Just a mathematical meditation for today...:
About 10 days ago in a longish post over at MathTango I included some links to Keith Devlin materials -- one of my favorites was a podcast he did for NPR's "On Being," an always-wonderful radio-hour. In that conversation he made the following observation, which I fancy, regarding a transition on the road to becoming a mathematician [bold added]:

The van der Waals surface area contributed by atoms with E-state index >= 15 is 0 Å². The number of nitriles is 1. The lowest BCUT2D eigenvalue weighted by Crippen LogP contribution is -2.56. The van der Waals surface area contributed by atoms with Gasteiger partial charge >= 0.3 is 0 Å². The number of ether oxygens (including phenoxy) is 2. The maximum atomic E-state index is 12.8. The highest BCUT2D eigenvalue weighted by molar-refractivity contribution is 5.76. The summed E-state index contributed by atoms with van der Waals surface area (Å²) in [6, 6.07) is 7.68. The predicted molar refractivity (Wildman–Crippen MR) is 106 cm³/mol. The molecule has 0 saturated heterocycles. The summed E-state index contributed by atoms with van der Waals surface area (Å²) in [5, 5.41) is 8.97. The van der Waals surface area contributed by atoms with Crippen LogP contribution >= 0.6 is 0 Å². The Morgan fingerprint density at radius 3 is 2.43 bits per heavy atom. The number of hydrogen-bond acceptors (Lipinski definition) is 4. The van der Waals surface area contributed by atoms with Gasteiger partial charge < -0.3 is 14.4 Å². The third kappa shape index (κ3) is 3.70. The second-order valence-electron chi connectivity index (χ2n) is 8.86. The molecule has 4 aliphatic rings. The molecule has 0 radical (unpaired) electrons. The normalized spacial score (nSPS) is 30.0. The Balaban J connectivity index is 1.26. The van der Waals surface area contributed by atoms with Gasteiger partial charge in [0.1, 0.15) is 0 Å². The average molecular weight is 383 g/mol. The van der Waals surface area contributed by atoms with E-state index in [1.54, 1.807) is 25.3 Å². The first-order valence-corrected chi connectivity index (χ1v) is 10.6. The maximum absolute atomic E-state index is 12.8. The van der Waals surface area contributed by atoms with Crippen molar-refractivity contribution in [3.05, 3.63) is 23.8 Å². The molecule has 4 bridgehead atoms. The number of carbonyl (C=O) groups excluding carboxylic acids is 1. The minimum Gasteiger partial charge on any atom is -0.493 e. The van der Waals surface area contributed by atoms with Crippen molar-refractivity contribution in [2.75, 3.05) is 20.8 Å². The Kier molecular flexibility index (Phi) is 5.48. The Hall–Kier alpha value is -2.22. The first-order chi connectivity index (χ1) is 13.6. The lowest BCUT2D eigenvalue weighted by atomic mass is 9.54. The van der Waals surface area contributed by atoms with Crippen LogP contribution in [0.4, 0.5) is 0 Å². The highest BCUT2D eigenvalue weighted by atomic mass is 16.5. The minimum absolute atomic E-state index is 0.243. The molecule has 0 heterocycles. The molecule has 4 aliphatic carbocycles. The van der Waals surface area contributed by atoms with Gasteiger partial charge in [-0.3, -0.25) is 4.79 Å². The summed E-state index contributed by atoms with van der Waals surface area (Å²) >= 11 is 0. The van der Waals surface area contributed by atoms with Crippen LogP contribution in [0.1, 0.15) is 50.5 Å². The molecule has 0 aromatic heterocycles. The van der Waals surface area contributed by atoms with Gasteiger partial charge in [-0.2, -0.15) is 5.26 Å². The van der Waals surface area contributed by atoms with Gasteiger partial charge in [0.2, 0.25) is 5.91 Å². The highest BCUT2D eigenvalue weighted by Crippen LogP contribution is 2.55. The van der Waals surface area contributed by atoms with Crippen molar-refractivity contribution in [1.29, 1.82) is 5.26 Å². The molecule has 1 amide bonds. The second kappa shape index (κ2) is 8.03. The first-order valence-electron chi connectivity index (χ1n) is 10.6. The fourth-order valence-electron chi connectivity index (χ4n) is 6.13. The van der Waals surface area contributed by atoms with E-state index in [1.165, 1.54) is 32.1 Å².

"...that's when I became a mathematician; that's what I stumbled on at age 15 or 16 when here I was learning all this mathematics because I needed it. I had a utilitarian view of mathematics. I was learning it because I needed to solve the equations because I was going to be solving them in physics. And then, at the age of about 16 or 17, it all fit because it all came together in my mind. It was no longer this disjointed collection of techniques you could use to solve problems. It all fell into place, into this wonderful landscape. It was as if I'd been stumbling around in a forest, and suddenly I've climbed to the top of a tree and looked out and thought, this is the most beautiful place in the world. You can't tell it when you're down in the trees, which I had been, but the moment you reach an elevation where it all falls into place and you can see the whole topographic display in front of you, then the beauty is incredible. And the moment I discovered it, I said, um, I want to study mathematics. And I've been studying it ever since."I love this imagery of most of us exploring down amongst the trees and forest floor, versus looking out above the canopies over the whole forest landscape that is mathematics. This is what Ed Frenkel essentially talks about, especially in working on the Langlands Program which brings together disparate aspects of mathematics... the separate sections of the forest linking together when we zoom out far enough. The same idea comes up in discussions of symmetry, group theory, number theory, and other areas of math, unlike the more disjointed way math must often, perhaps of some necessity, be taught in the classroom. The individual trees and groves can of course be beautiful and stately all by themselves… but, ohhh, to take in that majestic view from above the treetops!!